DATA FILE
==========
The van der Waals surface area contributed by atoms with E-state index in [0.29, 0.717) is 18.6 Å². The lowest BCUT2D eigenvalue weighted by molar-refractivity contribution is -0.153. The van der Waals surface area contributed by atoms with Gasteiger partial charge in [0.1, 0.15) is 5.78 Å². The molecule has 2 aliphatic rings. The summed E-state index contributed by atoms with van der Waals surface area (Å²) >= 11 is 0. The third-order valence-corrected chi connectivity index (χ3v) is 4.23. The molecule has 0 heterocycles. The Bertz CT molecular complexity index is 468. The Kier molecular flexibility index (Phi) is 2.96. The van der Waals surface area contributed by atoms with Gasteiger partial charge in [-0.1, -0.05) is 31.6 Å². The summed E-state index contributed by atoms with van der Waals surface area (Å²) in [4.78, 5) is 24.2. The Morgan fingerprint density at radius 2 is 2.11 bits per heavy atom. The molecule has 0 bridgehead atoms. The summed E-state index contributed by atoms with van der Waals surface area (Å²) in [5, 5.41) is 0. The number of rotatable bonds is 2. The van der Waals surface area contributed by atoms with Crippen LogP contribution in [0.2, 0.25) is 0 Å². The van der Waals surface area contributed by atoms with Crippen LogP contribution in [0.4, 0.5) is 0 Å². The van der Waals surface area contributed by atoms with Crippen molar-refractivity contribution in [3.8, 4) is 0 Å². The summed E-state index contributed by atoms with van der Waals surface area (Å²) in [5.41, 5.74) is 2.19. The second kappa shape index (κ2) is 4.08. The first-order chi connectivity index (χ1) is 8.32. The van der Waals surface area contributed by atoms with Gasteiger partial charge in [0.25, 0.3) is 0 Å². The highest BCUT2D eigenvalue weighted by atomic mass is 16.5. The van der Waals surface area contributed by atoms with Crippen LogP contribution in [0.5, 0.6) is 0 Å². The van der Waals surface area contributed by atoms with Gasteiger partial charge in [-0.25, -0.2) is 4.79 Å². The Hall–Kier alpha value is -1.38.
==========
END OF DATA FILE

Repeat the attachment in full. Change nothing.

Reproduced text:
The van der Waals surface area contributed by atoms with E-state index in [0.29, 0.717) is 18.6 Å². The lowest BCUT2D eigenvalue weighted by molar-refractivity contribution is -0.153. The van der Waals surface area contributed by atoms with Gasteiger partial charge in [0.1, 0.15) is 5.78 Å². The molecule has 2 aliphatic rings. The summed E-state index contributed by atoms with van der Waals surface area (Å²) >= 11 is 0. The third-order valence-corrected chi connectivity index (χ3v) is 4.23. The molecule has 0 heterocycles. The Bertz CT molecular complexity index is 468. The Kier molecular flexibility index (Phi) is 2.96. The van der Waals surface area contributed by atoms with Gasteiger partial charge in [-0.1, -0.05) is 31.6 Å². The summed E-state index contributed by atoms with van der Waals surface area (Å²) in [4.78, 5) is 24.2. The Morgan fingerprint density at radius 2 is 2.11 bits per heavy atom. The molecule has 0 bridgehead atoms. The summed E-state index contributed by atoms with van der Waals surface area (Å²) in [5, 5.41) is 0. The number of rotatable bonds is 2. The van der Waals surface area contributed by atoms with Crippen LogP contribution in [0.2, 0.25) is 0 Å². The van der Waals surface area contributed by atoms with Crippen LogP contribution in [0.4, 0.5) is 0 Å². The van der Waals surface area contributed by atoms with Crippen molar-refractivity contribution in [3.8, 4) is 0 Å². The summed E-state index contributed by atoms with van der Waals surface area (Å²) in [5.41, 5.74) is 2.19. The second kappa shape index (κ2) is 4.08. The first-order chi connectivity index (χ1) is 8.32. The van der Waals surface area contributed by atoms with Gasteiger partial charge in [0.25, 0.3) is 0 Å². The highest BCUT2D eigenvalue weighted by atomic mass is 16.5. The van der Waals surface area contributed by atoms with Crippen LogP contribution in [0.5, 0.6) is 0 Å². The van der Waals surface area contributed by atoms with Gasteiger partial charge in [-0.25, -0.2) is 4.79 Å². The Hall–Kier alpha value is -1.38.